The reduced bactericidal function of complement C5-deficient murine macrophages is associated with defects in the synthesis and delivery of reactive oxygen radicals to mycobacterial phagosomes

D. Sundarsingh Daniel, Guixiang Dai, Christopher R. Singh, Devin R. Lindsey, Amanda K. Smith, Subramanian Dhandayuthapani, Robert L. Hunter, Chinnaswamy Jagannath

Research output: Contribution to journalArticle

28 Scopus citations

Abstract

Complement C5-deficient (C5-/-) macrophages derived from B.10 congenic mice ware found to be defective to killing intracellular Mycobacterium tuberculosis (MTB). They were bacteriostatic after activation with IFN-γ alone but bactericidal in the combined presence of IFN-γ and C5-derived C5a anaphylatoxin that was deficient among these macrophages. Reduced killing correlated with a decreased production of reactive oxygen species (ROS) in the C5-/- macrophages measured using fluorescent probes. Furthermore, a lack of colocalizatlon of p47phox protein of the NADPH oxidase (phox) complex with GFP-espressing MTB (gfpMTB) indicated a defective assembly of the phox complex on phagosomes. Reconstitution with C5a, a known ROS activator, enhanced the assembly of phox complex on the phagosomes as well as the production of ROS that inhibited the growth of MTB. Protein kinase C (PKC) isoforms are involved in the phosphorylation and translocation of p47 phox onto bacterial phagosomes. Western blot analysis demonstrated a defective phosphorylation of PKC (α, β, δ) and PKC-ζ in the cytosol of C5-/- macrophages compared with C5 intact (C5 +/+) macrophages. Furthermore, in site fluorescent labeling of phagosomes indicated that PKC-β and PKC-ζ were the isoforms that are not phosphorylated in C5-/- macrophages. Because Fc receptor-mediated phox assembly was normal in both C5-/- and C5+/+ macrophages, the defect in phox assembly around MTB phagosomes was specific to C5 deficiency. Reduced bactericidal function of C5-/- macrophages thus appears to be due to a defective assembly and production of ROS that prevents effective killing of intracellular MTB.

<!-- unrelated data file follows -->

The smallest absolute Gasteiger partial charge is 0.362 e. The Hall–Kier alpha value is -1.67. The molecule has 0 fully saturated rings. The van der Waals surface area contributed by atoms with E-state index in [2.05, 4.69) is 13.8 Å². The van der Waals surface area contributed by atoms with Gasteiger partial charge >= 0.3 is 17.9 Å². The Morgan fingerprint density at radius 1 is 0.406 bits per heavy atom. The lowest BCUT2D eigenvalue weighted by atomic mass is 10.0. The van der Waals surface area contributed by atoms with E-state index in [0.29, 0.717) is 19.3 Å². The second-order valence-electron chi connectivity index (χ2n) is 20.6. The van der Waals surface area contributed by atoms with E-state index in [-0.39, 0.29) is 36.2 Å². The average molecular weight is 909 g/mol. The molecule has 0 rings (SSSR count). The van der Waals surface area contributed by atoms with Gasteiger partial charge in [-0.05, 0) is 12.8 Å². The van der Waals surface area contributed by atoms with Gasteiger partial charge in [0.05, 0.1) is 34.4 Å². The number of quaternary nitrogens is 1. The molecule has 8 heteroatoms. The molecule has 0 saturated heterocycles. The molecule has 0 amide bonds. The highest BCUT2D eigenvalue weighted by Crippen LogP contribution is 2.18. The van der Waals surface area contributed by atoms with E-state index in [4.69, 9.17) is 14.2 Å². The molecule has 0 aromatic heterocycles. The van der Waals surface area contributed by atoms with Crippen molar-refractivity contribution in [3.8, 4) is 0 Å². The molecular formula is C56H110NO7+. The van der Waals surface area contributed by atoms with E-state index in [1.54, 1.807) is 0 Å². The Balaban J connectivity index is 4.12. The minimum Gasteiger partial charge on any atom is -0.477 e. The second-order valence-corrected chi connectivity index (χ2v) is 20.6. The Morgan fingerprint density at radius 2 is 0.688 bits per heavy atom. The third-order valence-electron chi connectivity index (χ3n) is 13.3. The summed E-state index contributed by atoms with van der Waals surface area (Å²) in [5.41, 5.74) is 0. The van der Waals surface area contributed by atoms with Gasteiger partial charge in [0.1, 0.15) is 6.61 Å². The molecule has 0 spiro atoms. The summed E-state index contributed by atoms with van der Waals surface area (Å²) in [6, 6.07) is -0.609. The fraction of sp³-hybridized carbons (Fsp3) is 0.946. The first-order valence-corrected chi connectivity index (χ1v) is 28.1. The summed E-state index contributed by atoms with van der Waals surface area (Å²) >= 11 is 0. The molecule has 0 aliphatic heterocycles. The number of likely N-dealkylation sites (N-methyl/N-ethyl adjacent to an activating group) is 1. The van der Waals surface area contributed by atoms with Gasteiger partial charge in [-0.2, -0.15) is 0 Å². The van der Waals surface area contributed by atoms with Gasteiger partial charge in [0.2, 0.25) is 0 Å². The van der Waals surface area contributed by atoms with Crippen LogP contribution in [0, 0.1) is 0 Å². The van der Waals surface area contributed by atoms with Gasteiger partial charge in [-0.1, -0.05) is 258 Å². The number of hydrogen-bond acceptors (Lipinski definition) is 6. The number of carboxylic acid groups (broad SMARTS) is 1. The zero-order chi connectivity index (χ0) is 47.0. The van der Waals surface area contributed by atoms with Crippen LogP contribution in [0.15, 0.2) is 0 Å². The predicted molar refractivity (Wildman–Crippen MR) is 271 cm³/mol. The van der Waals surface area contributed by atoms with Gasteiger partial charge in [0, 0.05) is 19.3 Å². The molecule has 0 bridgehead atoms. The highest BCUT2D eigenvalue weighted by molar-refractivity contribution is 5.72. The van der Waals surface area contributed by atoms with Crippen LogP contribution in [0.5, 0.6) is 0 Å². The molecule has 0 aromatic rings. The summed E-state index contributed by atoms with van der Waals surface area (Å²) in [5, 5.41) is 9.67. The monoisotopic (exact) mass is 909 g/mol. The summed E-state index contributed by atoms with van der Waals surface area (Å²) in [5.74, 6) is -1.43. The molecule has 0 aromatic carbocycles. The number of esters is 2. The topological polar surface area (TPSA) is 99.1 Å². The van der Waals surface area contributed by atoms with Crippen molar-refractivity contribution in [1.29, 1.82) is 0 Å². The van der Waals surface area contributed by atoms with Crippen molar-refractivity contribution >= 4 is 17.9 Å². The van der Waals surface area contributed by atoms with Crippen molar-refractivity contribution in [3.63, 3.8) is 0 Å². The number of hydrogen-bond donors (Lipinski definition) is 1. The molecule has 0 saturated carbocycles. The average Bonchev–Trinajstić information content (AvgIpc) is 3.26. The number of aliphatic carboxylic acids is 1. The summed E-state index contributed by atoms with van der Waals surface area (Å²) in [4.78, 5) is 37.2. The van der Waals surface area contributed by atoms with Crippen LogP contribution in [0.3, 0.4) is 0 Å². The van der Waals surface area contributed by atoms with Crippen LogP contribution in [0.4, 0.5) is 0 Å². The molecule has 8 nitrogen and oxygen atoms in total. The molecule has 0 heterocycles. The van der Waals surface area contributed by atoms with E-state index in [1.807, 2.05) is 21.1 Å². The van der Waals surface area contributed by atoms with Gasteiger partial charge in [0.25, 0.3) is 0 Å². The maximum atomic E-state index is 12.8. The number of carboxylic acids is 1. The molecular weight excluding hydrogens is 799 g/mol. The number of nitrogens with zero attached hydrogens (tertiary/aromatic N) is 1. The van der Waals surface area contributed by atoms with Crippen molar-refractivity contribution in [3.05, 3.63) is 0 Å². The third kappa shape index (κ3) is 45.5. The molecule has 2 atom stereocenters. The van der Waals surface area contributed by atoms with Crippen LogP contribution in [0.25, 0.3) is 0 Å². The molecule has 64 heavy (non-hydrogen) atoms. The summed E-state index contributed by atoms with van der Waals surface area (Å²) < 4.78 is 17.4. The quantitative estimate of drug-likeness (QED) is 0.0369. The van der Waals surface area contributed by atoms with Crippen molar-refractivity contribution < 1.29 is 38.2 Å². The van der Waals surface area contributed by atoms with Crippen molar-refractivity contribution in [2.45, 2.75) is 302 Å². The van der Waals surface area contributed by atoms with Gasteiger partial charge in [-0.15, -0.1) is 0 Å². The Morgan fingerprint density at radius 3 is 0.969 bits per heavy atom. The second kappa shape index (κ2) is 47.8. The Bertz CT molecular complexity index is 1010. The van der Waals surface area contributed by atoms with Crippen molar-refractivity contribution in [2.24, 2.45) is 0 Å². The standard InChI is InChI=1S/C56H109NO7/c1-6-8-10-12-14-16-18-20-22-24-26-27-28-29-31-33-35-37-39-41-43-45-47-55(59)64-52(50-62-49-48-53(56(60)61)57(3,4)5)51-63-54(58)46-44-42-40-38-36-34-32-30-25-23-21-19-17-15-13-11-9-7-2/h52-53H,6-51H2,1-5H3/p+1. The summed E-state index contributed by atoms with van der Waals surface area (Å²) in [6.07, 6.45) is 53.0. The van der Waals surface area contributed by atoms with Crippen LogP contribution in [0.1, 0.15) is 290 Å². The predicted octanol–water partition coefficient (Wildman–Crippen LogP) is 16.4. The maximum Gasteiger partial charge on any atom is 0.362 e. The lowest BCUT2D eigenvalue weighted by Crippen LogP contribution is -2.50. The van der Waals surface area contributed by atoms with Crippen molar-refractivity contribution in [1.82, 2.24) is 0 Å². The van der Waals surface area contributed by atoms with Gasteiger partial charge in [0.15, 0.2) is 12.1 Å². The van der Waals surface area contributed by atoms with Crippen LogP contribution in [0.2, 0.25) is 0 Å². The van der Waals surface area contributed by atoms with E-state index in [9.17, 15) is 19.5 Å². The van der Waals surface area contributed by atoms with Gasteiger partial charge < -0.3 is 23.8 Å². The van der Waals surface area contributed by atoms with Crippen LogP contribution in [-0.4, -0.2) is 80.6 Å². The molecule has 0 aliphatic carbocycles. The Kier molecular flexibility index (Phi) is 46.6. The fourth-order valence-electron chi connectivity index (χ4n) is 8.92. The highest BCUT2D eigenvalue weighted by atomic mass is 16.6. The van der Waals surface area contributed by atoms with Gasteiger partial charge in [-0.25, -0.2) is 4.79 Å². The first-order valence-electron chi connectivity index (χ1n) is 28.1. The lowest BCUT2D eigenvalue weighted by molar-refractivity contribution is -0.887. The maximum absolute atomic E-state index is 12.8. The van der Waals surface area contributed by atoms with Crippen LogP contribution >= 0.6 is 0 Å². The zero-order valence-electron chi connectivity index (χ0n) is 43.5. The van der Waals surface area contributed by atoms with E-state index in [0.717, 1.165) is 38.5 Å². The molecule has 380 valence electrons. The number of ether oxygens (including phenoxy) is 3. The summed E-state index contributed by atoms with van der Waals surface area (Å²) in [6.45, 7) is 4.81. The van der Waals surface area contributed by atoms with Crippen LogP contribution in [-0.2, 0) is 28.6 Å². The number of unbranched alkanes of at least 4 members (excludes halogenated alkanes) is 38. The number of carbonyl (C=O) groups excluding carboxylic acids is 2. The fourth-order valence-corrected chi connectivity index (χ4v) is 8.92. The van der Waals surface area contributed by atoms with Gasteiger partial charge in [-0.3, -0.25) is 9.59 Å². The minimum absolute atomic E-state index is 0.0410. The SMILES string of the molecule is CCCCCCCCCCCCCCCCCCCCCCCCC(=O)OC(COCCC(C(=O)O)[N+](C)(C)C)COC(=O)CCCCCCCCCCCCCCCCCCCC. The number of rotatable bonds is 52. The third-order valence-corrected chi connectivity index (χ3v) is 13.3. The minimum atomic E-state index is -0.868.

Original languageEnglish (US)
Pages (from-to)4688-4698
Number of pages11
JournalJournal of Immunology
Volume177
Issue number7
DOIs
StatePublished - Oct 1 2006

ASJC Scopus subject areas

  • Immunology and Allergy
  • Immunology

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